lathing

[lath-ing, lah-thing]
Also called lathwork [lath-wurk, lahth-] , for defs 1, 2.


Origin:
1535–45; lath + -ing1

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lath

[lath, lahth]
noun, plural laths [lathz, laths, lahthz, lahths] .
1.
a thin, narrow strip of wood, used with other strips to form latticework, a backing for plaster or stucco, a support for slates and other roofing materials, etc.
2.
a group or quantity of such strips.
3.
work consisting of such strips.
4.
wire mesh or the like used in place of wooden laths as a backing for plasterwork.
5.
a thin, narrow, flat piece of wood used for any purpose.
verb (used with object)
6.
to cover or line with laths.

Origin:
before 1000; Middle English la(th)the; replacing Middle English latt, Old English lætt; cognate with German Latte, Dutch lat

lathlike, adjective

lath, lathe.

lathe

[leyth]
noun
1.
a machine for use in working wood, metal, etc., that holds the material and rotates it about a horizontal axis against a tool that shapes it.
verb (used with object), lathed, lathing.
2.
to cut, shape, or otherwise treat on a lathe.

Origin:
1300–50; Middle English: frame, stand, lathe; compare Old Norse hlath stack (see lade), Danish -lad in væverlad weaver's batten, savelad saw bench

lath, lathe.
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Based on the Random House Dictionary, © Random House, Inc. 2014.
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World English Dictionary
lath (lɑːθ)
 
n , pl laths
1.  one of several thin narrow strips of wood used to provide a supporting framework for plaster, tiles, etc
2.  expanded sheet metal, wire mesh, etc, used to provide backing for plaster or rendering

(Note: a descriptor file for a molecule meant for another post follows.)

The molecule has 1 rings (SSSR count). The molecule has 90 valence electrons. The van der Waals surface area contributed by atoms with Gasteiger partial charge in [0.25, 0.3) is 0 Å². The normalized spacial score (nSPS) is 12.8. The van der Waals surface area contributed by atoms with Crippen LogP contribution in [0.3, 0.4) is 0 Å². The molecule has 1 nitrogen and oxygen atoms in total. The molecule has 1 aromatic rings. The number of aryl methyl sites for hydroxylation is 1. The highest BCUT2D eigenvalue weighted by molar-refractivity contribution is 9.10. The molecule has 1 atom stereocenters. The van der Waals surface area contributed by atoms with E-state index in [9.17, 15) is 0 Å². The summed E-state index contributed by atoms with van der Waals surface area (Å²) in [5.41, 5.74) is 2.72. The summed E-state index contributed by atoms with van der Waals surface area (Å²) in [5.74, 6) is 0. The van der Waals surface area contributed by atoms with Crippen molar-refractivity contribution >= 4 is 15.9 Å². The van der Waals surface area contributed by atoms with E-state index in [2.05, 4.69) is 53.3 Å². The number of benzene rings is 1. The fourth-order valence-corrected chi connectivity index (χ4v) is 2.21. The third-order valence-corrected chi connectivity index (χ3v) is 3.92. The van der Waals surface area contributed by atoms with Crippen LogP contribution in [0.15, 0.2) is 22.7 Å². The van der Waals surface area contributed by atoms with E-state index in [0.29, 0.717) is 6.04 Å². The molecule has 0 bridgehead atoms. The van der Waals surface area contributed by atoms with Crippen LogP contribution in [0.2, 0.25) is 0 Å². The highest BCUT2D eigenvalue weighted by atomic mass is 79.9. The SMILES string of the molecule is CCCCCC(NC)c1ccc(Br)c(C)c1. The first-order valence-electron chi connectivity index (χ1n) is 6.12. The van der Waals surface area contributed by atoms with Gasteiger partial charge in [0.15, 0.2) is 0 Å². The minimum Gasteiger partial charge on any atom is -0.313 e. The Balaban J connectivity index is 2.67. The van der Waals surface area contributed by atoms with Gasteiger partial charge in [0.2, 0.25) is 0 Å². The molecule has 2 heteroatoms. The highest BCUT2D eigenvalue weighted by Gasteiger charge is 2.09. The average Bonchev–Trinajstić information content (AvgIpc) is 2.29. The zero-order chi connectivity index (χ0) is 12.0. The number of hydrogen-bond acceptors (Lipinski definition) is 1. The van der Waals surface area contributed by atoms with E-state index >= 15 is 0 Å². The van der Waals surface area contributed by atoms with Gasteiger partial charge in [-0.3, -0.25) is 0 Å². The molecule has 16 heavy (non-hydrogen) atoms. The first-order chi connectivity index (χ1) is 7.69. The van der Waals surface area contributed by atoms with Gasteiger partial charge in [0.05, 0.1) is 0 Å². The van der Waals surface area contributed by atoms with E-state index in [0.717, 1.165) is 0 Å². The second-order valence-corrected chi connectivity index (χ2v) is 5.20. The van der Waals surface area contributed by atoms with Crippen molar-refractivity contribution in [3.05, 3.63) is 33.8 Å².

3.  any thin strip of wood
 
vb
4.  (tr) to attach laths to (a ceiling, roof, floor, etc)
 
[Old English lætt; related to Dutch lat, Old High German latta]
 
'lathlike
 
adj

lathe1 (leɪð)
 
n
1.  a machine for shaping, boring, facing, or cutting a screw thread in metal, wood, etc, in which the workpiece is turned about a horizontal axis against a fixed tool
 
vb
2.  (tr) to shape, bore, or cut a screw thread in or on (a workpiece) on a lathe
 
[perhaps C15 lath a support, of Scandinavian origin; compare Old Danish lad lathe, Old English hlæd heap]

lathe2 (leɪð)
 
n
(Brit) history any of the former administrative divisions of Kent
 
[Old English læth district]

Collins English Dictionary - Complete & Unabridged 10th Edition
2009 © William Collins Sons & Co. Ltd. 1979, 1986 © HarperCollins
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Etymonline
Word Origin & History

lath
O.E. *laððe, variant of lætt "lath," apparently from P.Gmc. *laþþo (cf. O.N. latta, M.Du., Ger. latte "lath," M.H.G. lade "plank," which is source of Ger. Laden "counter," hence, "shop").

lathe
"machine for turning," 1310, probably from a Scandinavian source (cf. Dan. drejelad "turning-lathe," O.N. hlaða "pile of shavings under a lathe," related to hlaða "to load, lade.")
Online Etymology Dictionary, © 2010 Douglas Harper
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Example sentences
Plaster work includes applying plain or ornamental plaster, including installation of lathing to receive plaster.
Lathers may be supervised by lather supervisors or independent lathing contractors.
Plastic curtains are used to contain metal dust from brake lathing and machining operations.
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